How can my Will be challenged if I'm not dead yet?
It's no secret that Wills are frequently contested in the UK, after the testator has died. But did you know that there is a growing pre-death litigation movement making waves in the US – that's right, you read correctly – pre-death.
In the handful of US states where it is already permitted, the validity of a Will (or trust) can be contested before a testator dies, by virtue of a court process for notifying the named beneficiaries of the Will in addition to any disinherited heirs. Those notified have a set timeframe in which to respond or contest the Will and if not challenged during that time, he or she will be prohibited from bringing any future claim, even after the testator's death.
A major reason cited for pushing through these procedures is to ensure certainty of estate planning. But is 'certainty' all that's at stake?
In the UK, there is no question that a Will 'speaks on death' and that a testator should be able, if not encouraged, to update his or her Will throughout his or her lifetime, in tandem with major life events, such as: marriage, divorce, births, promotions, relocation or even a lottery win! A Will belongs to the testator until death and the confidential nature of the Will itself is of utmost importance.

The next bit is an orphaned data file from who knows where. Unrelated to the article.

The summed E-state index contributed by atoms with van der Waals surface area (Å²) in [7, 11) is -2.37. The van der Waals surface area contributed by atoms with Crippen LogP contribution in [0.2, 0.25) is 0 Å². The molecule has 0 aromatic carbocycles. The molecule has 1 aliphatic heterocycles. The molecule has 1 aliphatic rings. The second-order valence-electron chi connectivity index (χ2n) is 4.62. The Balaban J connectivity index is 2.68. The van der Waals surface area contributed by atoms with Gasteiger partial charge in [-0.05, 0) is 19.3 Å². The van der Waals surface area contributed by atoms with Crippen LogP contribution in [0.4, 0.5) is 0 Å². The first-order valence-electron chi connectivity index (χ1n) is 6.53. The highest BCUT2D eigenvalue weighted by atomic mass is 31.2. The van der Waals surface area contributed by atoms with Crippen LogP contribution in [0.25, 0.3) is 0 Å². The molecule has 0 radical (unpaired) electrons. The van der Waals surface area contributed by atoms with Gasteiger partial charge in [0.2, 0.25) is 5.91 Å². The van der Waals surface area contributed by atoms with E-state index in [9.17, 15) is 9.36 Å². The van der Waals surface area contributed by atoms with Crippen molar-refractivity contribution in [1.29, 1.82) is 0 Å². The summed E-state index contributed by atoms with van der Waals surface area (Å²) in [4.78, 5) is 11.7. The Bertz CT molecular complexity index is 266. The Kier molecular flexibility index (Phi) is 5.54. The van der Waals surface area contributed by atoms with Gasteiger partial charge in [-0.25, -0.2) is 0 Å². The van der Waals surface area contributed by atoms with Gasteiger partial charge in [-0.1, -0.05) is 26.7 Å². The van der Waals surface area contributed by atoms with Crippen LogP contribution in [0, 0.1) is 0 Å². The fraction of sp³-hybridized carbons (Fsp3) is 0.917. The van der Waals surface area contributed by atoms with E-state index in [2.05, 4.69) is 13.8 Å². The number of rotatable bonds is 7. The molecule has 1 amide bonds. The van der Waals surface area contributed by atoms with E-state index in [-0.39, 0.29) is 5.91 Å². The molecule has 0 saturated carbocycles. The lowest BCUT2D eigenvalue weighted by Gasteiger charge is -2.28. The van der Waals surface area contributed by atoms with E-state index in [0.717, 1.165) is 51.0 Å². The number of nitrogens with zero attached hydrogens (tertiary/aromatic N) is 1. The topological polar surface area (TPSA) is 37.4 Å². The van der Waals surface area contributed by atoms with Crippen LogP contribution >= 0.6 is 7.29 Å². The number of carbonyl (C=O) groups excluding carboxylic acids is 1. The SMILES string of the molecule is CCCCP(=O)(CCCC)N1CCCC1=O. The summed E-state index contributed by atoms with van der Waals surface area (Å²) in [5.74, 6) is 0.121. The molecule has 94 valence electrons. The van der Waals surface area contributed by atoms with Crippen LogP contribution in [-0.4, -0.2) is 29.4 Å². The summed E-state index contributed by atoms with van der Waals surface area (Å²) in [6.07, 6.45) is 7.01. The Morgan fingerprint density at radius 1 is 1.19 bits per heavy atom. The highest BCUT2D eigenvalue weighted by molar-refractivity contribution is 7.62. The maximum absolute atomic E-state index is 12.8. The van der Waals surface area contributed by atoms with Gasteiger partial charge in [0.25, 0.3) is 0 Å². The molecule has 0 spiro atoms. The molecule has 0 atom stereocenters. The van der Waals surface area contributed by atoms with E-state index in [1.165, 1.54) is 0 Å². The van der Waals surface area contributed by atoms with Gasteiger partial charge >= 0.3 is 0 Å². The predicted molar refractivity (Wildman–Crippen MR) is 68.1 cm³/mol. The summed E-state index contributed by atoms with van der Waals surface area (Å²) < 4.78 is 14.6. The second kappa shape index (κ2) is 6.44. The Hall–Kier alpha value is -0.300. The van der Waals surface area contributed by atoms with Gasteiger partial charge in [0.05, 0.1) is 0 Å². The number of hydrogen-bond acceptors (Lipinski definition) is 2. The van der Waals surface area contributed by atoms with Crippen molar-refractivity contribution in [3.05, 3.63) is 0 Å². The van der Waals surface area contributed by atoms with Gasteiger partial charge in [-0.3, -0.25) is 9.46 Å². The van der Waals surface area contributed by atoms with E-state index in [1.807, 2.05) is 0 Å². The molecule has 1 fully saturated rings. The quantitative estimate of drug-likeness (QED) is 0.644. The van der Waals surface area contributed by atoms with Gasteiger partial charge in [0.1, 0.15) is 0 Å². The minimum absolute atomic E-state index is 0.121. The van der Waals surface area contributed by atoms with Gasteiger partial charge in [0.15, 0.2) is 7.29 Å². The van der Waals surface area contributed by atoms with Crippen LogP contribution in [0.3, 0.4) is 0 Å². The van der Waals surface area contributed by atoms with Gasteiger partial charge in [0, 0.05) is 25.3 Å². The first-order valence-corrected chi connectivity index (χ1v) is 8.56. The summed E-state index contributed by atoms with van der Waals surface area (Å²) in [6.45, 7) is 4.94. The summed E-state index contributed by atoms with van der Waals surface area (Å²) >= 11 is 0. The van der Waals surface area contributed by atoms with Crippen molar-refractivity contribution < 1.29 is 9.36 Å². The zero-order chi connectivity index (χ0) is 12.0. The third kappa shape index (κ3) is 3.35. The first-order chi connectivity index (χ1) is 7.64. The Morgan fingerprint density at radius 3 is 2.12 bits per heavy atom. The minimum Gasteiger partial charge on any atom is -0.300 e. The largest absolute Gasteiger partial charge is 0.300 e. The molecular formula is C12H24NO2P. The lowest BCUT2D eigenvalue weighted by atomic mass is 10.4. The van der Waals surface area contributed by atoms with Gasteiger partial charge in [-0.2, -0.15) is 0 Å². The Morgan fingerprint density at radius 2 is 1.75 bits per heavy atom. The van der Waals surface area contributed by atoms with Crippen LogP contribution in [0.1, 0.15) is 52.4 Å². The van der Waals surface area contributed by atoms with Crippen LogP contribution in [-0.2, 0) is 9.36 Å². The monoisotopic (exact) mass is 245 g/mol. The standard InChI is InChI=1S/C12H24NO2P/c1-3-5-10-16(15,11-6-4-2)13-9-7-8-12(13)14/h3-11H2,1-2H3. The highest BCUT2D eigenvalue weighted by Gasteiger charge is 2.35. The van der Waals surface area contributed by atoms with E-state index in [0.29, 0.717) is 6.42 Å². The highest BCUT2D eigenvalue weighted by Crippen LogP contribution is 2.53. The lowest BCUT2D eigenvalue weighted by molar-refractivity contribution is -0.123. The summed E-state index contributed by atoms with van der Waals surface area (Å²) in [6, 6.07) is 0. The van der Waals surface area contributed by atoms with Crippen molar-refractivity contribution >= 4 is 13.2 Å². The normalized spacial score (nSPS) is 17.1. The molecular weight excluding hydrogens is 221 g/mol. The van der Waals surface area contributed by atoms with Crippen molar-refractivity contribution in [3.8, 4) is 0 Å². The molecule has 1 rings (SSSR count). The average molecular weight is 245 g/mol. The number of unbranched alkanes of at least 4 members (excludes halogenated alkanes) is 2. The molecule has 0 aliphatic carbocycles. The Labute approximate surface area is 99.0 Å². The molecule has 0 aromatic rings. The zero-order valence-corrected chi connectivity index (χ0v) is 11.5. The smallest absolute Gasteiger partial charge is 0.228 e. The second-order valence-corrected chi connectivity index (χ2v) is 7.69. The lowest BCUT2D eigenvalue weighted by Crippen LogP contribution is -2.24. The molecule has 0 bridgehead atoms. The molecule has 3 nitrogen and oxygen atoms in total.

That said, there are a number of grounds on which a UK Will can be contested, mainly through the Inheritance (Provision for Family and Dependents) Act 1975. The aim of the Act is to benefit those family members who have been omitted altogether or not adequately maintained, provided the strict timeframes are followed. There are separate provisions should there be any suggestion of fraud or undue influence, for example.
Although it is unlikely that pre-death litigation will reach our shores anytime soon, obtaining legal advice during one's lifetime can help prevent any future challenges to a Will.
For further information please contact Elysa Jacobs or your usual Blake Morgan adviser.